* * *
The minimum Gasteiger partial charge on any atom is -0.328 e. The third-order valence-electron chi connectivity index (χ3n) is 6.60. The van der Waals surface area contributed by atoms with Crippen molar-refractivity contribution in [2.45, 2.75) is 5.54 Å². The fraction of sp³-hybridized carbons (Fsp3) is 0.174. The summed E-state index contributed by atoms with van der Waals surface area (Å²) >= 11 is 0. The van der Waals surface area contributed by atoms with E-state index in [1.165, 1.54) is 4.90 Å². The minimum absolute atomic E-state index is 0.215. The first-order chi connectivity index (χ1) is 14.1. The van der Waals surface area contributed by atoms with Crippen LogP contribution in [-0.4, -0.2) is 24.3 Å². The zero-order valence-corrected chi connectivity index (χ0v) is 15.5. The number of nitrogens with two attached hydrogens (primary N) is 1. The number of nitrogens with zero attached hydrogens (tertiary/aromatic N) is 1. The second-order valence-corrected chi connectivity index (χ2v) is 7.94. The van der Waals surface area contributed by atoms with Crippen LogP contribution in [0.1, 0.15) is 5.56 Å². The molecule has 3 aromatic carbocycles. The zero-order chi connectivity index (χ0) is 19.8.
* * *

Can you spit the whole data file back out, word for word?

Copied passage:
The minimum Gasteiger partial charge on any atom is -0.328 e. The third-order valence-electron chi connectivity index (χ3n) is 6.60. The van der Waals surface area contributed by atoms with Crippen molar-refractivity contribution in [2.45, 2.75) is 5.54 Å². The fraction of sp³-hybridized carbons (Fsp3) is 0.174. The summed E-state index contributed by atoms with van der Waals surface area (Å²) >= 11 is 0. The van der Waals surface area contributed by atoms with E-state index in [1.165, 1.54) is 4.90 Å². The minimum absolute atomic E-state index is 0.215. The first-order chi connectivity index (χ1) is 14.1. The van der Waals surface area contributed by atoms with Crippen LogP contribution in [-0.4, -0.2) is 24.3 Å². The zero-order valence-corrected chi connectivity index (χ0v) is 15.5. The number of nitrogens with two attached hydrogens (primary N) is 1. The number of nitrogens with zero attached hydrogens (tertiary/aromatic N) is 1. The second-order valence-corrected chi connectivity index (χ2v) is 7.94. The van der Waals surface area contributed by atoms with Crippen LogP contribution in [0.1, 0.15) is 5.56 Å². The molecule has 3 aromatic carbocycles. The zero-order chi connectivity index (χ0) is 19.8.